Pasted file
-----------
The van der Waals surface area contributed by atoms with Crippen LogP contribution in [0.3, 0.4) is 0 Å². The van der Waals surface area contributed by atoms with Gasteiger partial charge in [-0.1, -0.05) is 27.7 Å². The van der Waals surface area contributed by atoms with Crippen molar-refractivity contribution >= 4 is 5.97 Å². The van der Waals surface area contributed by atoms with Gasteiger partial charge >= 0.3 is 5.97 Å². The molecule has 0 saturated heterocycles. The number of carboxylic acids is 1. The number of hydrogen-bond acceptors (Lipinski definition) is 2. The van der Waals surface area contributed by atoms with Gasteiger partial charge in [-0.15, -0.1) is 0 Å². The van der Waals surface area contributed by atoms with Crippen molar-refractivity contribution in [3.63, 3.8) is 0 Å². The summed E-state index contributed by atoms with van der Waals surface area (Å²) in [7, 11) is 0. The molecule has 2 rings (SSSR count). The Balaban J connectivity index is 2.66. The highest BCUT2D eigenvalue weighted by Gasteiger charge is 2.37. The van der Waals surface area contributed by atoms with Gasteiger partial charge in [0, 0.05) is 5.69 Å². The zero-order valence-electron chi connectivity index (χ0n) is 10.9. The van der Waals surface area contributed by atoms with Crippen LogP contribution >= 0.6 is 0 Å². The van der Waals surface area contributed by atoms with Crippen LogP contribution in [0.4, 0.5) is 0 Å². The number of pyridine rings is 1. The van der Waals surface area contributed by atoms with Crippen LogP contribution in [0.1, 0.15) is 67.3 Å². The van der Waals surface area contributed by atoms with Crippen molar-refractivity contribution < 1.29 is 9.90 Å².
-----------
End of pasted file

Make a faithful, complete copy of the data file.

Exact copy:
The van der Waals surface area contributed by atoms with Crippen LogP contribution in [0.3, 0.4) is 0 Å². The van der Waals surface area contributed by atoms with Gasteiger partial charge in [-0.1, -0.05) is 27.7 Å². The van der Waals surface area contributed by atoms with Crippen molar-refractivity contribution >= 4 is 5.97 Å². The van der Waals surface area contributed by atoms with Gasteiger partial charge >= 0.3 is 5.97 Å². The molecule has 0 saturated heterocycles. The number of carboxylic acids is 1. The number of hydrogen-bond acceptors (Lipinski definition) is 2. The van der Waals surface area contributed by atoms with Gasteiger partial charge in [-0.15, -0.1) is 0 Å². The van der Waals surface area contributed by atoms with Crippen molar-refractivity contribution in [3.63, 3.8) is 0 Å². The summed E-state index contributed by atoms with van der Waals surface area (Å²) in [7, 11) is 0. The molecule has 2 rings (SSSR count). The Balaban J connectivity index is 2.66. The highest BCUT2D eigenvalue weighted by Gasteiger charge is 2.37. The van der Waals surface area contributed by atoms with Gasteiger partial charge in [0, 0.05) is 5.69 Å². The zero-order valence-electron chi connectivity index (χ0n) is 10.9. The van der Waals surface area contributed by atoms with Crippen LogP contribution >= 0.6 is 0 Å². The van der Waals surface area contributed by atoms with Crippen LogP contribution in [0.4, 0.5) is 0 Å². The number of pyridine rings is 1. The van der Waals surface area contributed by atoms with Crippen LogP contribution in [0.1, 0.15) is 67.3 Å². The van der Waals surface area contributed by atoms with Crippen molar-refractivity contribution < 1.29 is 9.90 Å².